A 60% off sale is a huge deal for the consumer. This brand proves that such a lucrative offer doesn’t always need to take the lead.
#4 Summarize the email content
Give a Cliff’s Notes version of your message. Listing sales products or new arrivals is popular. Many merchants also include brand names.
Or, use it for identifying your recurring newsletter, like Nourish Natural Pro does. Their branded newsletter title, “Nourish Together,” doesn’t mean anything on its own. But the preheader text of “Weekly Newsletter” clearly identifies this isn’t a sales promo.
Not to be confused with the summary approach in the tip above, the “elaborate” angle speaks to the preheader text’s extension role. Go all-in with your subject line and preheader by revealing the best parts of your campaign.
The LOFT uses its preheader to explain what the Cyber Event encompasses: a sale plus free shipping.
#6 Build curiosity
Consider the opposite of #5 by creating anticipation with some mystery. Provoking curiosity by being cryptic or scant on details, but we’re sure that Breeze Balm piqued the interest of at least some of its subscriber base.
#7 Use FOMO
Fear of missing out is a powerful motivator. It’s why brands occasionally run a flash sale. Take a “this is limited and will sell fast” approach, or play to the emotions in a more subtle way. Here’s one from Smartwatch for Less:
#8 Sprinkle in emojis
Emojis aren’t necessarily right for every brand. If they work for you, toss them into a preheader. Emojis draw attention and can convey emotion more efficiently than words.
The brand Distorted People, as shown by each of the examples below, likes to spice up the preheader with emojis. They tactically use them to separate ideas.
PS: Read about the pros and cons of using emojis in subject lines, along with tips.
Some brands see a significant increase in open rates when using personalization. In other cases, it doesn’t work so well. Try sliding your recipient’s name into the preheader—like Buffalo Audubon Society does—instead of putting it front and center in the subject line. It’s a less aggressive way to personalize.
#10 Be concise
As in the examples above, it’s OK to give details. However, the idea is to do it with minimal verbiage. Email subscribers will only give you a second of their attention, so be succinct.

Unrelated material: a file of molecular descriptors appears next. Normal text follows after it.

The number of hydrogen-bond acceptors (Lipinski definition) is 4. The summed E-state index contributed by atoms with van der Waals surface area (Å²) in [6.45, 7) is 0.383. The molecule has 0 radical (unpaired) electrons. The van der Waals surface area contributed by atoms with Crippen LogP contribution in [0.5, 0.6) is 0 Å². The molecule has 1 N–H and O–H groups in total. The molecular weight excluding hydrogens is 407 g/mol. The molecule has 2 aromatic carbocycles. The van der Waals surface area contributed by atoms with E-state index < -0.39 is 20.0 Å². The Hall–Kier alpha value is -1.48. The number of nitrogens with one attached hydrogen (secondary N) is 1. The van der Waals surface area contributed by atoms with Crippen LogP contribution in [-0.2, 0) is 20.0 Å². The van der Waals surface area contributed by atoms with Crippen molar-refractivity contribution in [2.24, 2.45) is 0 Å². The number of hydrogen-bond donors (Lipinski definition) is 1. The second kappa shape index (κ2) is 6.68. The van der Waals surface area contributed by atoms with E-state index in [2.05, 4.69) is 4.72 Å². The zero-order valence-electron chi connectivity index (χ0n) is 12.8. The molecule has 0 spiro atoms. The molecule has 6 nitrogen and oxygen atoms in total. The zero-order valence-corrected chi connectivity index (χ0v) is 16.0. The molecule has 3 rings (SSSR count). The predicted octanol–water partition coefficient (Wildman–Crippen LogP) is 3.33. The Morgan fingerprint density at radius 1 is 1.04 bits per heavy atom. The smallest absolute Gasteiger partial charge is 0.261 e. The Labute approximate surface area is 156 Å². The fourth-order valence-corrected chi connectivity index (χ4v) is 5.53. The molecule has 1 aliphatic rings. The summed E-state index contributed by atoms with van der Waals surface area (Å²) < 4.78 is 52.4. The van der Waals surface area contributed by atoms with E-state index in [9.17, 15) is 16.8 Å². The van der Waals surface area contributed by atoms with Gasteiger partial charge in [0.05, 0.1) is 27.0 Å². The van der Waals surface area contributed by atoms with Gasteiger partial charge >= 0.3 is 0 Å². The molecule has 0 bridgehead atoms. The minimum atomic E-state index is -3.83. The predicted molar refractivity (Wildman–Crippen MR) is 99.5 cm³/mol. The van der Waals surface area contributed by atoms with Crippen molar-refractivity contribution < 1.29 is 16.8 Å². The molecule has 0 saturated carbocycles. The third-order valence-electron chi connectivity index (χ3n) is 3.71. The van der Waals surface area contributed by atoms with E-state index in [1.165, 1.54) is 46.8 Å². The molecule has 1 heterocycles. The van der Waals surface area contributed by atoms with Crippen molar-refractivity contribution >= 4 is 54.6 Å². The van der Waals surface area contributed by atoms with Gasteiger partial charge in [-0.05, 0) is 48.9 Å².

The added benefit of short preheader text is that you leave some white space around your email, which can help you stand out in a crowded inbox. Does your eye gravitate to Merce & Me and Pierrebuy in the example below?
The next steps
Now that you’ve got some ideas for preheader best practices and understand the mechanics, get creating. Whether you’re devising a promotional campaign or automated email, take these steps after putting finishing touches on the subject line, preheader text and email body content:
- Run your subject line and preheader text through Omnisend’s Email Subject Line Tester to gauge what improvements you can make.
- Complete a quality audit with the Ultimate Email Send Checklist before scheduling your email for deployment.
The job doesn’t end once you’ve released your email to the world. It’s always a good idea to A/B test your content, including subject line and preheader combinations.
What kind of discount—percentages or dollar amounts—drives more clicks? Do emojis make a difference? Is your audience into exclusive offers or sales for the masses? Testing affords greater insights into your audience and what resonates.
If your efforts fall a little flat, search our blog for inspiration. A number of posts concentrate on subject lines, but you can easily swap them in as preheader text. We cover everything from Christmas and back-to-school shopping, to Mother’s Day, the spring season, and even 4th of July.
Think you’ve nailed your subject line-preheader combo? Then shift focus to how you can migrate more email openers to your website:
- Brush up on the basics with our video on the elements of a great email
- Learn how to use visual branding in your emails to build trust with your audience
- Wrap your head around email marketing automation, hear about the automation trends marketers are seeing, and start dabbling
Never lose sight of these preheader best practices, no matter how sophisticated your email marketing program becomes. They’re the first step in earning a purchase with email.